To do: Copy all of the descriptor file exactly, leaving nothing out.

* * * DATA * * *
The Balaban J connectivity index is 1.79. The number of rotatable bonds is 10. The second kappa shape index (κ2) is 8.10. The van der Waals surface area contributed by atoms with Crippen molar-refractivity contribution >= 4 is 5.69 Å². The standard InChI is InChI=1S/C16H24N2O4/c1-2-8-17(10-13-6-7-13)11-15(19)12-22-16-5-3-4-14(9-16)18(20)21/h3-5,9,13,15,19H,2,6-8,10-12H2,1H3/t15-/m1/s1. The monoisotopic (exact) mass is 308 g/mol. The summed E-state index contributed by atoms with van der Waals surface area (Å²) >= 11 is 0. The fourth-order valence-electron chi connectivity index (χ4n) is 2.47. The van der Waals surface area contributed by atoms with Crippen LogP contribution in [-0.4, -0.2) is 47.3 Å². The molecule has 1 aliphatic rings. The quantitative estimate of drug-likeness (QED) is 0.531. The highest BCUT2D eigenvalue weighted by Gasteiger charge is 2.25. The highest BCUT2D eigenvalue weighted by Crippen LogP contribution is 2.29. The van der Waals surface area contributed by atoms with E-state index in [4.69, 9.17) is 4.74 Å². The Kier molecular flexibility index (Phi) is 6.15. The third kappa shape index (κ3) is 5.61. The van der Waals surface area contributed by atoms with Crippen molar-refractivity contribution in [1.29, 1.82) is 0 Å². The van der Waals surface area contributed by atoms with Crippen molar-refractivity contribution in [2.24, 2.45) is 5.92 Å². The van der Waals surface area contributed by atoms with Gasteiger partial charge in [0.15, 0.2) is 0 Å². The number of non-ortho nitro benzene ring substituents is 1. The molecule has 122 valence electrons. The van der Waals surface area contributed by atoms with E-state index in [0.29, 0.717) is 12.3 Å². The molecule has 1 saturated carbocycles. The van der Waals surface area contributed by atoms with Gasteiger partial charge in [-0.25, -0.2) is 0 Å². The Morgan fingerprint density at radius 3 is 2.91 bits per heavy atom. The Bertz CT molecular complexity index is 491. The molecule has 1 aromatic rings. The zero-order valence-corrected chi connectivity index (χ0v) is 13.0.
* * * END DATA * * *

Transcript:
The Balaban J connectivity index is 1.79. The number of rotatable bonds is 10. The second kappa shape index (κ2) is 8.10. The van der Waals surface area contributed by atoms with Crippen molar-refractivity contribution >= 4 is 5.69 Å². The standard InChI is InChI=1S/C16H24N2O4/c1-2-8-17(10-13-6-7-13)11-15(19)12-22-16-5-3-4-14(9-16)18(20)21/h3-5,9,13,15,19H,2,6-8,10-12H2,1H3/t15-/m1/s1. The monoisotopic (exact) mass is 308 g/mol. The summed E-state index contributed by atoms with van der Waals surface area (Å²) >= 11 is 0. The fourth-order valence-electron chi connectivity index (χ4n) is 2.47. The van der Waals surface area contributed by atoms with Crippen LogP contribution in [-0.4, -0.2) is 47.3 Å². The molecule has 1 aliphatic rings. The quantitative estimate of drug-likeness (QED) is 0.531. The highest BCUT2D eigenvalue weighted by Gasteiger charge is 2.25. The highest BCUT2D eigenvalue weighted by Crippen LogP contribution is 2.29. The van der Waals surface area contributed by atoms with E-state index in [4.69, 9.17) is 4.74 Å². The Kier molecular flexibility index (Phi) is 6.15. The third kappa shape index (κ3) is 5.61. The van der Waals surface area contributed by atoms with Crippen molar-refractivity contribution in [1.29, 1.82) is 0 Å². The van der Waals surface area contributed by atoms with Crippen molar-refractivity contribution in [2.24, 2.45) is 5.92 Å². The van der Waals surface area contributed by atoms with Gasteiger partial charge in [0.15, 0.2) is 0 Å². The number of non-ortho nitro benzene ring substituents is 1. The molecule has 122 valence electrons. The van der Waals surface area contributed by atoms with E-state index in [0.29, 0.717) is 12.3 Å². The molecule has 1 saturated carbocycles. The van der Waals surface area contributed by atoms with Gasteiger partial charge in [-0.25, -0.2) is 0 Å². The Morgan fingerprint density at radius 3 is 2.91 bits per heavy atom. The Bertz CT molecular complexity index is 491. The molecule has 1 aromatic rings. The zero-order valence-corrected chi connectivity index (χ0v) is 13.0.